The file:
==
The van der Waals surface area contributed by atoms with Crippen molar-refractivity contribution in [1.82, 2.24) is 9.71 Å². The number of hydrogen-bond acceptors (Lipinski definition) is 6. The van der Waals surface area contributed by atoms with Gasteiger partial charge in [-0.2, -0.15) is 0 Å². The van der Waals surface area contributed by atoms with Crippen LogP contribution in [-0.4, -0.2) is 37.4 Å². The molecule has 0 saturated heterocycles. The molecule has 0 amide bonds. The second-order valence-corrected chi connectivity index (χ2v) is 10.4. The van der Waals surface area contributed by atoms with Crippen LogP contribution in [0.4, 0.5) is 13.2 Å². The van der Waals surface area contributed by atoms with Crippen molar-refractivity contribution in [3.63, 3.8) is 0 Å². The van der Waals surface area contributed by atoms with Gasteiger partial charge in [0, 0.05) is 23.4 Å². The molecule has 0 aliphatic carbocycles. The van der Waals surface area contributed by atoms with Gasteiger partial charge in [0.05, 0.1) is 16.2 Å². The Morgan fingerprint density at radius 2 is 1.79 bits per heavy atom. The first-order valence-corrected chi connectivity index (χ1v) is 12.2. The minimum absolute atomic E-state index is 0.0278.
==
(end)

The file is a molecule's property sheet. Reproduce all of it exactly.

The van der Waals surface area contributed by atoms with Crippen molar-refractivity contribution in [1.82, 2.24) is 9.71 Å². The number of hydrogen-bond acceptors (Lipinski definition) is 6. The van der Waals surface area contributed by atoms with Gasteiger partial charge in [-0.2, -0.15) is 0 Å². The van der Waals surface area contributed by atoms with Crippen LogP contribution in [-0.4, -0.2) is 37.4 Å². The molecule has 0 saturated heterocycles. The molecule has 0 amide bonds. The second-order valence-corrected chi connectivity index (χ2v) is 10.4. The van der Waals surface area contributed by atoms with Crippen LogP contribution in [0.4, 0.5) is 13.2 Å². The van der Waals surface area contributed by atoms with Crippen molar-refractivity contribution in [3.63, 3.8) is 0 Å². The van der Waals surface area contributed by atoms with Gasteiger partial charge in [0, 0.05) is 23.4 Å². The molecule has 0 aliphatic carbocycles. The van der Waals surface area contributed by atoms with Gasteiger partial charge in [0.05, 0.1) is 16.2 Å². The Morgan fingerprint density at radius 2 is 1.79 bits per heavy atom. The first-order valence-corrected chi connectivity index (χ1v) is 12.2. The minimum absolute atomic E-state index is 0.0278.